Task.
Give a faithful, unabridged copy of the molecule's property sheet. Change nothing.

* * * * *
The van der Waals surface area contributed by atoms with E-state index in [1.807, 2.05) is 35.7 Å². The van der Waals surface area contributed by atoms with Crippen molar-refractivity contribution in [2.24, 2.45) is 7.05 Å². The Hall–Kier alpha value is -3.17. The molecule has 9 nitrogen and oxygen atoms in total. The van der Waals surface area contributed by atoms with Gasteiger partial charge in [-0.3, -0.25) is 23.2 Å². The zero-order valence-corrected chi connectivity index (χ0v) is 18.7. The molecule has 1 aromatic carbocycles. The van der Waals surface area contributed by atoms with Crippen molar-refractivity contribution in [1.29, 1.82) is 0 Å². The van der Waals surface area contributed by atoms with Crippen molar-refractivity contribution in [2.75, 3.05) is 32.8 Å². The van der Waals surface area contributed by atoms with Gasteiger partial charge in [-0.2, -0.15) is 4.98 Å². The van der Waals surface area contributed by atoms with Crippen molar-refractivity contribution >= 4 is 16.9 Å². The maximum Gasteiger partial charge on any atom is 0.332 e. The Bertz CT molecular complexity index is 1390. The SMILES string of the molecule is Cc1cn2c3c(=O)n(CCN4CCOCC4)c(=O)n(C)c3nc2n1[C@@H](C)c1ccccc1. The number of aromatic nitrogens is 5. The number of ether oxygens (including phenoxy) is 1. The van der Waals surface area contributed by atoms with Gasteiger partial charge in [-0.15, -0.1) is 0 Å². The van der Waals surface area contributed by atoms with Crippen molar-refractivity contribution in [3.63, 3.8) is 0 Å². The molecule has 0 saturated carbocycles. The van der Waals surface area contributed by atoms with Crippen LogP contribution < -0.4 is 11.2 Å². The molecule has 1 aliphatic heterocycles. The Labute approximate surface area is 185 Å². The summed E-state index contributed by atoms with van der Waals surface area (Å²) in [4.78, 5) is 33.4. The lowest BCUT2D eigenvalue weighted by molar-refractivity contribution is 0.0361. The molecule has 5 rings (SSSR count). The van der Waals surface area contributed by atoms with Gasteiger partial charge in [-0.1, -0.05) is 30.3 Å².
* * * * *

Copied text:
The van der Waals surface area contributed by atoms with E-state index in [1.807, 2.05) is 35.7 Å². The van der Waals surface area contributed by atoms with Crippen molar-refractivity contribution in [2.24, 2.45) is 7.05 Å². The Hall–Kier alpha value is -3.17. The molecule has 9 nitrogen and oxygen atoms in total. The van der Waals surface area contributed by atoms with Gasteiger partial charge in [-0.3, -0.25) is 23.2 Å². The zero-order valence-corrected chi connectivity index (χ0v) is 18.7. The molecule has 1 aromatic carbocycles. The van der Waals surface area contributed by atoms with Crippen molar-refractivity contribution in [1.29, 1.82) is 0 Å². The van der Waals surface area contributed by atoms with Crippen molar-refractivity contribution in [2.75, 3.05) is 32.8 Å². The van der Waals surface area contributed by atoms with Gasteiger partial charge in [-0.2, -0.15) is 4.98 Å². The van der Waals surface area contributed by atoms with Crippen molar-refractivity contribution >= 4 is 16.9 Å². The maximum Gasteiger partial charge on any atom is 0.332 e. The Bertz CT molecular complexity index is 1390. The SMILES string of the molecule is Cc1cn2c3c(=O)n(CCN4CCOCC4)c(=O)n(C)c3nc2n1[C@@H](C)c1ccccc1. The number of aromatic nitrogens is 5. The number of ether oxygens (including phenoxy) is 1. The van der Waals surface area contributed by atoms with Gasteiger partial charge in [-0.15, -0.1) is 0 Å². The van der Waals surface area contributed by atoms with Crippen molar-refractivity contribution in [3.63, 3.8) is 0 Å². The molecule has 0 saturated carbocycles. The van der Waals surface area contributed by atoms with Crippen LogP contribution < -0.4 is 11.2 Å². The molecule has 1 aliphatic heterocycles. The Labute approximate surface area is 185 Å². The summed E-state index contributed by atoms with van der Waals surface area (Å²) in [4.78, 5) is 33.4. The lowest BCUT2D eigenvalue weighted by molar-refractivity contribution is 0.0361. The molecule has 5 rings (SSSR count). The van der Waals surface area contributed by atoms with Gasteiger partial charge in [-0.1, -0.05) is 30.3 Å².